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Friday, July 08, 2005

The demise of temptation

Temptation - remember that word? It survives mostly in the names of sugary confections promoted by TV ads during the year-end holidays. Or for some of us who are a bit older, we think of Diana Ross and the Temptations, or maybe even the old image of a tiny angel on one shoulder, and a horned and tailed red devil on the other. As a culture, we have a memory of the word, even if in the era of Dr. Phil it has fallen on hard times.

The word temptation, nonetheless, is a crucial one in the conversation we're having in America about issues like homosexuality. Wrapped-up in that one word are two key ideas:

1. Outside influences matter -- No one is an island. We are born into a specific context, a family of some kind that leaves its imprint upon us like a foot in wet cement. No one chooses the environment in which one is raised; it is chosen by others, by the procreative act of a man and woman. As we age, the circle of influence broadens to include peers, teachers, pastors, friends, and many others. Parents soon realize the shaping power of others, and seek to protect the character of their offspring by monitoring those with whom they associate. "Those who lie down with dogs get fleas." Others influence each of us, for evil or for good.

2. Ultimately, each of us must choose our own path -- While outside influences matter, each of us is faced with a decision. Temptation would not be temptation if we were obligated or forced to act in a certain way. That would be compulsion. Christian theology teaches that there is a tendency in the human heart to follow what is wrong. On the other hand, there is divine influence upon us, calling us to a better way. In the end, we will follow that path to which we surrender the power of our own will.

So what does temptation teach us about the current dialogue on homosexuality? It tells us that both sides in the debate have latched on to part of the truth, but are neglecting the rest of it. How so?

On the one hand are the rabid sign-carriers, those who are ready to condemn the homosexual to hell. They see only a person who has chosen evil, and could have chosen good. Such a misguided zealot has forgotten that, while God might not create a person as a homosexual, the complex dyanamics of early life, what psychologists call "nurture," are an incredibly powerful force that should not be dismissed out-of-hand.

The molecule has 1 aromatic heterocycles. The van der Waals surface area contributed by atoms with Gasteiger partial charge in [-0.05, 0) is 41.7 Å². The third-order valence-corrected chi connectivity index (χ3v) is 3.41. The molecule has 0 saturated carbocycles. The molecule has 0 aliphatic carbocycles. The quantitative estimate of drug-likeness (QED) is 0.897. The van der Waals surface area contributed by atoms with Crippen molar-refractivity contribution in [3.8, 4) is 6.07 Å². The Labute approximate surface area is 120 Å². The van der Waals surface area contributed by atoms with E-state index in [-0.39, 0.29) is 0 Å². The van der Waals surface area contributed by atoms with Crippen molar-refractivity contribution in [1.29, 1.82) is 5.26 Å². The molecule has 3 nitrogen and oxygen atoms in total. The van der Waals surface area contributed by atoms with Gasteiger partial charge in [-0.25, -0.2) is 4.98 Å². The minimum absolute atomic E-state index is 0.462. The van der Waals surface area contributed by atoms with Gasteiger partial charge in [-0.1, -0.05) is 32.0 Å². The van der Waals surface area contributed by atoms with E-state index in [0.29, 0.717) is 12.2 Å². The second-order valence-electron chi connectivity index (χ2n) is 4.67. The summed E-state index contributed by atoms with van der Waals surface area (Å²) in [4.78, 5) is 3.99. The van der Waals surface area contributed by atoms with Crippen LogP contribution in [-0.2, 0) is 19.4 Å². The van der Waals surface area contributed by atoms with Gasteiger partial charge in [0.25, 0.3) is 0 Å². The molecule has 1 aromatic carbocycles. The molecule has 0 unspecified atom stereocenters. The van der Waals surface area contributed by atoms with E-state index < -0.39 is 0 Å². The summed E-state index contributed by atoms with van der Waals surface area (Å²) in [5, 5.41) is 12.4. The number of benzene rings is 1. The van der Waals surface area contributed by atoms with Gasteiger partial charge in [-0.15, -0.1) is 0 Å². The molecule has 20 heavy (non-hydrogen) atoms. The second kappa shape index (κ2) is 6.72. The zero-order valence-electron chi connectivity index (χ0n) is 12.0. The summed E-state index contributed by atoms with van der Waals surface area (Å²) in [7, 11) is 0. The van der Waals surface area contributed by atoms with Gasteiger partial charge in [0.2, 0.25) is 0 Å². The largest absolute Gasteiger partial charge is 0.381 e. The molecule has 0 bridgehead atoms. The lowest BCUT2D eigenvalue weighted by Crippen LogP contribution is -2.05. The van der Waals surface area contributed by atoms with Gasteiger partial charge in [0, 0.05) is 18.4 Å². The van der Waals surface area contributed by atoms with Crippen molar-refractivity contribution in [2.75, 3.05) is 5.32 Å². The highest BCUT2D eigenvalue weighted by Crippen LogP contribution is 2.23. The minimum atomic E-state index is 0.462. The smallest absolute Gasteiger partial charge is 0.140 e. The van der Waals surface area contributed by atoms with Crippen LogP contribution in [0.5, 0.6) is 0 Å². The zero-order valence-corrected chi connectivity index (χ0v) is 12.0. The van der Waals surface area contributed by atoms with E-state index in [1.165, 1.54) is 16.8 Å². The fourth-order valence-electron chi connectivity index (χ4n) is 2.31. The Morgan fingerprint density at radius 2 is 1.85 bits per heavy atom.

On the other hand are the advocates for so-called "gay marriage," who are agitating at all levels of government for a change in the notion of what marriage is, i.e. a life-long union between one man and one woman. They have correctly understood the power of early-life influences upon their own character. However, they have failed to realize that however strong those influences, they do not rob the individual of moral choice. While they may not choose the feelings of same-sex attraction, they still have the power, with God's help, to choose how to respond to those feelings.

When I briefly taught theology at a Christian university in the United States, homosexuality was a topic on which students wanted answers. Temptation is the most important idea upon which a Christian response should be built. The concept of temptation forces each of us to listen with compassion to the individual struggling with same-sex attraction. We realize the power of outside influences, whether on the internet, television, or from upbringing. Because of this, while we acknowledge the destructiveness of any sin, we cannot glibly condemn. We can only love! In the same way, we realize the power of grace, that God does not leave us alone in our temptation, but will help those who ask for it. Equally importantly, we will seek to surround such persons with positive influences, others who refuse to view homosexuality as a "greater" offence, but only as one of a long list of maladies that the Lord can heal.

The next time someone says "I am gay," challenge them to put it this way instead: "I'm constantly tempted to act on my romantic feelings toward others of my gender, and too often, I fail." With God's help, and the help of caring others, the next time they can say: "While I'm still tempted in this way, more and more, I'm able to overcome this temptation." In this way, let us bring the resources of the Christian faith to the rescue of many who didn't choose their orientation, but are looking for help to head in a new direction. Would Jesus do any less?


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